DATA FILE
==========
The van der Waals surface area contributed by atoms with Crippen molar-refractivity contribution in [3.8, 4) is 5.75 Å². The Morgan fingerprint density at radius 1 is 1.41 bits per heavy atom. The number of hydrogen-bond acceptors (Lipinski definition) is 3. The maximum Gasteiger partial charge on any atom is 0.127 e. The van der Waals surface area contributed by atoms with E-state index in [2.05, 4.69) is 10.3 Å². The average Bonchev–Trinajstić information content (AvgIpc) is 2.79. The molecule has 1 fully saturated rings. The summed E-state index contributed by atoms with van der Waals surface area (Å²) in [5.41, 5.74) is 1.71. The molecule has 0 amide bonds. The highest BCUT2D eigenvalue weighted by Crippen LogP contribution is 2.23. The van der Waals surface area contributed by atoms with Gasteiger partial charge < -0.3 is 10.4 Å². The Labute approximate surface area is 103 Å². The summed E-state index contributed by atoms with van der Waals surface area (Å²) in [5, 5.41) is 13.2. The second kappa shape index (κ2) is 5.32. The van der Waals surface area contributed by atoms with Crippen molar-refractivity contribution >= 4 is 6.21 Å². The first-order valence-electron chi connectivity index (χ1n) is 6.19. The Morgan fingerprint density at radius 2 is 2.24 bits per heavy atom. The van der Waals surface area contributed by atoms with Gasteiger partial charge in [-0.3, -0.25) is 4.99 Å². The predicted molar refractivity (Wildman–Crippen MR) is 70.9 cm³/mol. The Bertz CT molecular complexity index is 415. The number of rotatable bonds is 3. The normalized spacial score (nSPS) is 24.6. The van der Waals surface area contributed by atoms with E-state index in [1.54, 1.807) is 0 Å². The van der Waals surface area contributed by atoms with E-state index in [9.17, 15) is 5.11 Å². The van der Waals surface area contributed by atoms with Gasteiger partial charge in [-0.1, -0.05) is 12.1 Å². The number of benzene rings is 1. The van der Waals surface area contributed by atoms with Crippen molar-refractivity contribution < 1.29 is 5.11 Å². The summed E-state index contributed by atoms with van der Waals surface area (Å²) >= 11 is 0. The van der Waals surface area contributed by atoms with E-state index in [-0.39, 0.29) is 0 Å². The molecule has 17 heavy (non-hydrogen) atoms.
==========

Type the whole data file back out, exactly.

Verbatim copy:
The van der Waals surface area contributed by atoms with Crippen molar-refractivity contribution in [3.8, 4) is 5.75 Å². The Morgan fingerprint density at radius 1 is 1.41 bits per heavy atom. The number of hydrogen-bond acceptors (Lipinski definition) is 3. The maximum Gasteiger partial charge on any atom is 0.127 e. The van der Waals surface area contributed by atoms with E-state index in [2.05, 4.69) is 10.3 Å². The average Bonchev–Trinajstić information content (AvgIpc) is 2.79. The molecule has 1 fully saturated rings. The summed E-state index contributed by atoms with van der Waals surface area (Å²) in [5.41, 5.74) is 1.71. The molecule has 0 amide bonds. The highest BCUT2D eigenvalue weighted by Crippen LogP contribution is 2.23. The van der Waals surface area contributed by atoms with Gasteiger partial charge < -0.3 is 10.4 Å². The Labute approximate surface area is 103 Å². The summed E-state index contributed by atoms with van der Waals surface area (Å²) in [5, 5.41) is 13.2. The second kappa shape index (κ2) is 5.32. The van der Waals surface area contributed by atoms with Crippen molar-refractivity contribution >= 4 is 6.21 Å². The first-order valence-electron chi connectivity index (χ1n) is 6.19. The Morgan fingerprint density at radius 2 is 2.24 bits per heavy atom. The van der Waals surface area contributed by atoms with Gasteiger partial charge in [-0.3, -0.25) is 4.99 Å². The predicted molar refractivity (Wildman–Crippen MR) is 70.9 cm³/mol. The Bertz CT molecular complexity index is 415. The number of rotatable bonds is 3. The normalized spacial score (nSPS) is 24.6. The van der Waals surface area contributed by atoms with E-state index in [1.54, 1.807) is 0 Å². The van der Waals surface area contributed by atoms with E-state index in [9.17, 15) is 5.11 Å². The van der Waals surface area contributed by atoms with Gasteiger partial charge in [-0.1, -0.05) is 12.1 Å². The number of benzene rings is 1. The van der Waals surface area contributed by atoms with Crippen molar-refractivity contribution < 1.29 is 5.11 Å². The summed E-state index contributed by atoms with van der Waals surface area (Å²) >= 11 is 0. The van der Waals surface area contributed by atoms with E-state index in [-0.39, 0.29) is 0 Å². The molecule has 17 heavy (non-hydrogen) atoms.